Are any of the passwords you’re using similar to those below?
- your company name
- your name
- your spouse's or child's name
- your birthday
- your favorite sport
Then your computer is unsafe like millions of others.
PC and online security is a balancing act between safety and convenience. Researchers say most people make a choice heavily weighted towards convenience. While passwords may feel like a necessary evil (especially if a particular program requires a password), passwords serve vital purposes:
- Strong passwords keep your business safer.
- Strong passwords keep your identity safer.
- Strong passwords keep your data safer.
The risk of using inadequate password protection is obvious. Web-based applications typically only require a username and password to access. If you bank online, you probably log on to your account using your account number and a password; if you have a weak, easily-guessed password, anyone can have access to your money. Let's make sure that doesn't happen to you.
The first step to using effective passwords is to stop taking the easy route. The most common password mistake is choosing something easy for you to remember: Pet names, hometowns, street names, nicknames, anything that easily springs to mind. While you may think using the street name of your childhood home would be difficult for a hacker to guess, keep in mind a quick Google search can reveal a tremendous amount of personal data about you. All a hacker needs is a little information to make an informed guess.
Easy-to-learn details can be especially dangerous when used with a weak password recovery system. Say a hacker tries to gain access to an account. By hitting the "Can't remember your password?" link and answering simple verification questions using information they learned about you online, the hacker could access your account and even lock you out (from your own account!) by changing the password. One of your social networking profiles could contain all the information a hacker needs to answer simple verification questions like the name of your pet, your mother's maiden name, the city where you were born, etc.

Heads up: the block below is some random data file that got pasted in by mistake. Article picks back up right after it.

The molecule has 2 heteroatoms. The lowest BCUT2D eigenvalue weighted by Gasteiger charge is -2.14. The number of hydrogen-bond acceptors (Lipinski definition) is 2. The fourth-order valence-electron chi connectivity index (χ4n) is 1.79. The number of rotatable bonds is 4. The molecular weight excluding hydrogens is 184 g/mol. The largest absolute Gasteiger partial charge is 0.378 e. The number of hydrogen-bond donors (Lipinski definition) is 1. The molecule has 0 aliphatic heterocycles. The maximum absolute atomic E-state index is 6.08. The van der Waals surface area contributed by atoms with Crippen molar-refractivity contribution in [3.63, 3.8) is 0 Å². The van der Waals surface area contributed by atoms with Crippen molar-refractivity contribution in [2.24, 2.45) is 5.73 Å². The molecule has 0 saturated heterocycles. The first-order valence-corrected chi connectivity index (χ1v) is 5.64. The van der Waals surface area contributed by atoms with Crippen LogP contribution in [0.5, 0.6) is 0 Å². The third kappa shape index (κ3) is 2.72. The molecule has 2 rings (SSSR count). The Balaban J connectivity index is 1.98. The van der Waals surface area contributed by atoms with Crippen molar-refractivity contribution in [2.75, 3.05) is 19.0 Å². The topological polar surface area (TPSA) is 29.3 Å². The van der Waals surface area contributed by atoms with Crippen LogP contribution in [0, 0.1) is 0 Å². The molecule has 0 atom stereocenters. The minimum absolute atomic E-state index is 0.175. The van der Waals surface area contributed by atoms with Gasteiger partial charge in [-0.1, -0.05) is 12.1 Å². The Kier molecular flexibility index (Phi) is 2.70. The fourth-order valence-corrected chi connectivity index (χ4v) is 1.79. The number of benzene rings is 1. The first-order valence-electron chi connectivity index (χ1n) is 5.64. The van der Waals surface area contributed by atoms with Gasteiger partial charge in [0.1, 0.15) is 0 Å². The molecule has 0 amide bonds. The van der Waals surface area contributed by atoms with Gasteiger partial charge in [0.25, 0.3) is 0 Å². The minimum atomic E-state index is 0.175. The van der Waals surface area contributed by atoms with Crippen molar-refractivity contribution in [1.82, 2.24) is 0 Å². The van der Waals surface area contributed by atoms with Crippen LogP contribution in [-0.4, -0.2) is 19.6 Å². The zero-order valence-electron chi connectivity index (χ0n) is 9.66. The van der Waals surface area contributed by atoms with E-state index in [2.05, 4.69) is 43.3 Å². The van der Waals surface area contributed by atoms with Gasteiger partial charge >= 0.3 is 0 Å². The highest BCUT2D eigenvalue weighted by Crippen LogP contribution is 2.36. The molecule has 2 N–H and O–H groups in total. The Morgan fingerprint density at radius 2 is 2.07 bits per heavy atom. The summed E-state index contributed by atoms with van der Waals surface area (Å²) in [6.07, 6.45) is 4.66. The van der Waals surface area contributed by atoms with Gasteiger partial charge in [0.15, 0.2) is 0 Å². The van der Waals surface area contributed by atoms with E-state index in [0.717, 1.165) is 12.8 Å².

Stop using the same password for multiple sites or purposes. If a hacker guesses correctly once, they can use that password to gain access to other accounts or applications.
So how do you create a strong password? Here are basic guidelines. Make sure your passwords:
- Do not use words
- Are at least eight characters long
- Include a combination of capital and small letters
- Contain special characters like $, @, *, %, or #
Complicated? Let's make it simpler and still meaningful (and relatively easy to remember) using these steps:
1) Think of something meaningful to you: person, place, event, etc. Make sure it's eight characters long; if you need to, combine two words.
2) If you use two words, replace the space between those words with a special character. For example, if your two words are black dogs, turn those words into black#dogs.
3) Replace a few letters with special characters. For example, you may decide to replace "s" with "$" and "a" with "@". Doing so turns your password into bl@ck#dog$.
4) Now throw in a number. An easy number to use in this case is zero; we'll replace the "o" with a zero, resulting in bl@ck#d0g$.
5) Add a capital letter or two. We'll capitalize the "d," resulting in bl@ck#D0g$.
6) Test your password. A number of free online tools test your password and evaluate its strength. Search for one using terms like "free password tester".
7) Remember your system.
There are other systems you can use. For example, you could start with a sentence that has meaning for you, like, "I want my children to grow up healthy and happy." Take the first letter from each word: IWMCTGUHAH. Then replace a few letters with small letters and a few other letters with symbols. The key is to start with something meaningful but then turn it into a string that is impossible for others to guess or "crack."
Don't want to create your own password-generation system? A number of programs can generate random passwords containing letters, numbers, and symbols. Those programs can also store passwords for you in case you forget; just make sure you protect that program with a strong password you can remember.
Then focus on keeping passwords safe:
- Never tell others your passwords.
- Never provide your password by email or in response to a request by email.
- Protect your password records; don't tape passwords to the bottom of your keyboard, the inside of a drawer, etc.
- Don't type in your passwords on computers you do not control. Computers in labs, kiosks, cafes, etc could be infected with spyware or keystroke logging software; don't enter passwords if it's not your computer.
- Use multiple passwords; that way if one is compromised, your other passwords are still safe.
It may take a bit of time to come up with new and different passwords, but doing so can protect your business and personal information from unauthorized use.